I waited outside No.9 for five minutes, sitting next to a man whose heal on his foot appeared to be pointing forwards, with his toes pointing backwards. Nasty. And then the doctor called me in.

She was nice but did what all Polish doctors do. They diagnose you, and then they write out a list of medicines and supplements as long as the Magna Carta. And the cost of the anti-biotics (yup, I got them) plus nose decongestant, chest decongestant, calcium (they always prescribe calcium for everything) something to counteract the effects on the stomach of the anti-biotics you are taking, anti-cold remedy….comes to the total planned Polish health service expenditure for 2008.

Are doctors on the make with drug companies, or what?

I would like to go to only state doctors in a state health service. But until they get serious, fund the thing properly, get rid of the inefficiency and corruption, I’m going private.

Sunday, January 20, 2008

Who should Poles vote for, if they could, in US primaries?

Primaries and caucuses – the quaint but strange rituals of American politics, are now well underway and where 100,000 is seen as a ‘big turnout’. The Democratic race to find a presidential candidate is one of personality over policy, style over substance – but the issues in the Republican race will be a little more familiar to conservative Poles.

And they should be interested in the winners who will emerge to fight the election in November: the US is still, at present, the only super power in town.

There is the issue of visa waving for Poles wanting to travel to the US; there is the status of the many Poles in the US who are there illegally; and there is also the Polish troops, part of US-led occupations in Afghanistan and Iraq. What goes on in Washington should be of keen interest in Warsaw.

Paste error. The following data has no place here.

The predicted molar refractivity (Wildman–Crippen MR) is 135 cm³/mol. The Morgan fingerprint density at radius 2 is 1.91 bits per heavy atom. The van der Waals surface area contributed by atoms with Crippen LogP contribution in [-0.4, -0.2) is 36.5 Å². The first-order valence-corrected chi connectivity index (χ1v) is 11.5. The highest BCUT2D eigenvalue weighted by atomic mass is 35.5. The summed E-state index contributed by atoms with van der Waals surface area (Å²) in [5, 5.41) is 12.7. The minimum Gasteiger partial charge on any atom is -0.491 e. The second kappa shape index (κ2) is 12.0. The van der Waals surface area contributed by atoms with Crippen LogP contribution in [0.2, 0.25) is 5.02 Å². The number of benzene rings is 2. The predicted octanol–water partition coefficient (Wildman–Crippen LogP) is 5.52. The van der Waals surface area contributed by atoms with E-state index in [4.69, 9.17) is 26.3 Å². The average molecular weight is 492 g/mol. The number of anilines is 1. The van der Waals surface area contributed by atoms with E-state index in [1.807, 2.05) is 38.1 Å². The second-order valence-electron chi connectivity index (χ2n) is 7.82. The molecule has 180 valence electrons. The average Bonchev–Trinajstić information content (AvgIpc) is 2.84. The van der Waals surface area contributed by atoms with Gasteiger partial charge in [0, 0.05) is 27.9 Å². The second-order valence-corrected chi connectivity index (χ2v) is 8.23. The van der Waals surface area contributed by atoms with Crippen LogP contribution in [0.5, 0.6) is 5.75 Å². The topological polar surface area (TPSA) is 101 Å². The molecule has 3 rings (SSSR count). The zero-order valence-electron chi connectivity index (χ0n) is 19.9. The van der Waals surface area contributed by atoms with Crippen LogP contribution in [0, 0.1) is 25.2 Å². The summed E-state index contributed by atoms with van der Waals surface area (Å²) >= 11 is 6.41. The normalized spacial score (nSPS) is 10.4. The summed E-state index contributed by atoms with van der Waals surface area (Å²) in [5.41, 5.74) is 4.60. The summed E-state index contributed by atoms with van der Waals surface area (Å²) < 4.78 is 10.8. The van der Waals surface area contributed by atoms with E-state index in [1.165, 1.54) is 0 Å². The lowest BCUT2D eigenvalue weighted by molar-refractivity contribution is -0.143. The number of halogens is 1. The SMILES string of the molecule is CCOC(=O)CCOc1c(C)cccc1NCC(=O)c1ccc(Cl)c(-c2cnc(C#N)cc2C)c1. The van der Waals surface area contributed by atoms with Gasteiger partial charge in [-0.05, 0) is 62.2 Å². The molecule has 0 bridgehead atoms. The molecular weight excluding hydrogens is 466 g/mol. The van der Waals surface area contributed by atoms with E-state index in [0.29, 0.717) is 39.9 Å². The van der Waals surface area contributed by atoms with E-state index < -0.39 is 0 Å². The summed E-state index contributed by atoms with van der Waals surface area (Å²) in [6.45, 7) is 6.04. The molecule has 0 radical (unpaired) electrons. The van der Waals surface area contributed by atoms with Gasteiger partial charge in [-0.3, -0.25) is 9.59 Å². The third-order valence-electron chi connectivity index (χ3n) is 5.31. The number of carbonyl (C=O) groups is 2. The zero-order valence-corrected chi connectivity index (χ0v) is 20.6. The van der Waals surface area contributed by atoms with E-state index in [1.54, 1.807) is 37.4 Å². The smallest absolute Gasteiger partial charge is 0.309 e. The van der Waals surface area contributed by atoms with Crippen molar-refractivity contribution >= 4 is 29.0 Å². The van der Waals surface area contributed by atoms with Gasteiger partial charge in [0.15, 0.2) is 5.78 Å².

So what is there to get interested in? Though American political culture has yet to reach the zombied state that British politics is currently staggering around in – politics, in any meaningful sense, has simply died in my home country – US politics is in a pretty sad and vacuous condition. Take the three main Democratic candidates. The difference between Obama, Clinton and Edwards on policy is paper thin. In fact, the difference between the Democratic candidates and the Bush administration is not really that wide. Clinton, certainly, is almost as hawkish as Big Dick Cheney, for instance. Clinton the demo-con!

I would say that Barack Obama is the closest to most urban, ‘liberal’ Poles, as far as the issues are concerned. He did not support the invasion in Iraq – neither did a majority of Poles. And when President Kaczynski was in Washington last year Obama made a speech that included the following:

"The Bush Administration's policy of splitting Europe into "old" and "new" was not just wrong, it was counterproductive. Poland should not have to choose between its vital interest in closer integration with Europe and its alliance with the United States. America must repair its relationship with Europe as a whole, so that Poland and our other Central European allies are never put in that position again."

[…} We [the US and Poland] also share an interest in working with Russia to meet common security threats and to encourage Russia's integration into Western institutions. But we should also embrace, not abandon, those in Russia working to preserve their hard won liberty, and draw clear lines against Russia's intimidation of its neighbors. 21st Century Europe cannot be divided into 19th Century spheres of influence."

[…] If we can responsibly deploy missile defenses that would protect us and our allies we should - but only when the system works. We need to make sure any missile defense system would be effective before deployment. The Bush Administration has in the past exaggerated missile defense capabilities and rushed deployments for political purposes. The Bush Administration has also done a poor job of consulting its NATO allies about the deployment of a missile defense system that has major implications for all of them. We must not allow this issue to divide "new Europe" and "old Europe," as the Bush Administration tried to do over Iraq."

[…] Invite Poland to join the Visa Waiver Program. We should work to include countries like Poland that are members of both the EU and NATO into the Visa Waiver Program. Today's visa regime reflects neither the current strategic relationship nor the close historic bonds between our peoples, and is out of date."